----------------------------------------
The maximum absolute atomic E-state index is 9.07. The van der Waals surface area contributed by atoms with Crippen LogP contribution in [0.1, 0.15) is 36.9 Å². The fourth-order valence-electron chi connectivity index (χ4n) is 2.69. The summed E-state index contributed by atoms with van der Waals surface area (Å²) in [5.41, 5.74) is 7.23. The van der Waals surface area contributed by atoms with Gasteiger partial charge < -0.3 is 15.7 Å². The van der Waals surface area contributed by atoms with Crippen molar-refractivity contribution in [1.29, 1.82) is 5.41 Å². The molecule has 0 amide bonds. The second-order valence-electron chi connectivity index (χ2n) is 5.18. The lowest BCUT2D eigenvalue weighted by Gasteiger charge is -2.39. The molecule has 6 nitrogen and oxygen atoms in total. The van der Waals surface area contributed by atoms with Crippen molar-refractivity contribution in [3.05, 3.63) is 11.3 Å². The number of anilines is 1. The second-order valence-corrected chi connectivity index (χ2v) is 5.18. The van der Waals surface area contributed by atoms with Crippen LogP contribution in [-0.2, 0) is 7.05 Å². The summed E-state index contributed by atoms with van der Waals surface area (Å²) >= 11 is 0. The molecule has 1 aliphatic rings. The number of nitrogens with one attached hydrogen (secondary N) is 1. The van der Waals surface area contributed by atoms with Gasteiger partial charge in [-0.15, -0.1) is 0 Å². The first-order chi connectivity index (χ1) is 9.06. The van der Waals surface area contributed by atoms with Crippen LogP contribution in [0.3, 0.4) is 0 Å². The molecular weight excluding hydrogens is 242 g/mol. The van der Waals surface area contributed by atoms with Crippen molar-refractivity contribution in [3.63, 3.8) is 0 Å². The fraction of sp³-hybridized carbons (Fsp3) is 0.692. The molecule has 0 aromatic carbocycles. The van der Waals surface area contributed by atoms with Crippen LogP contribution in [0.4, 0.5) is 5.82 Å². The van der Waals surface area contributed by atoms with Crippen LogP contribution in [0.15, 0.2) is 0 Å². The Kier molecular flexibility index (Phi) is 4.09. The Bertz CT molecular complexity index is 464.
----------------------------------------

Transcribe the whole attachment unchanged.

The maximum absolute atomic E-state index is 9.07. The van der Waals surface area contributed by atoms with Crippen LogP contribution in [0.1, 0.15) is 36.9 Å². The fourth-order valence-electron chi connectivity index (χ4n) is 2.69. The summed E-state index contributed by atoms with van der Waals surface area (Å²) in [5.41, 5.74) is 7.23. The van der Waals surface area contributed by atoms with Gasteiger partial charge < -0.3 is 15.7 Å². The van der Waals surface area contributed by atoms with Crippen molar-refractivity contribution in [1.29, 1.82) is 5.41 Å². The molecule has 0 amide bonds. The second-order valence-electron chi connectivity index (χ2n) is 5.18. The lowest BCUT2D eigenvalue weighted by Gasteiger charge is -2.39. The molecule has 6 nitrogen and oxygen atoms in total. The van der Waals surface area contributed by atoms with Crippen molar-refractivity contribution in [3.05, 3.63) is 11.3 Å². The number of anilines is 1. The second-order valence-corrected chi connectivity index (χ2v) is 5.18. The van der Waals surface area contributed by atoms with Crippen LogP contribution in [-0.2, 0) is 7.05 Å². The summed E-state index contributed by atoms with van der Waals surface area (Å²) >= 11 is 0. The molecule has 1 aliphatic rings. The number of nitrogens with one attached hydrogen (secondary N) is 1. The van der Waals surface area contributed by atoms with Gasteiger partial charge in [-0.15, -0.1) is 0 Å². The first-order chi connectivity index (χ1) is 9.06. The van der Waals surface area contributed by atoms with Crippen LogP contribution in [0.3, 0.4) is 0 Å². The molecular weight excluding hydrogens is 242 g/mol. The van der Waals surface area contributed by atoms with Crippen molar-refractivity contribution in [3.63, 3.8) is 0 Å². The fraction of sp³-hybridized carbons (Fsp3) is 0.692. The molecule has 0 aromatic carbocycles. The van der Waals surface area contributed by atoms with Crippen LogP contribution in [0.4, 0.5) is 5.82 Å². The van der Waals surface area contributed by atoms with Crippen LogP contribution in [0.15, 0.2) is 0 Å². The Kier molecular flexibility index (Phi) is 4.09. The Bertz CT molecular complexity index is 464.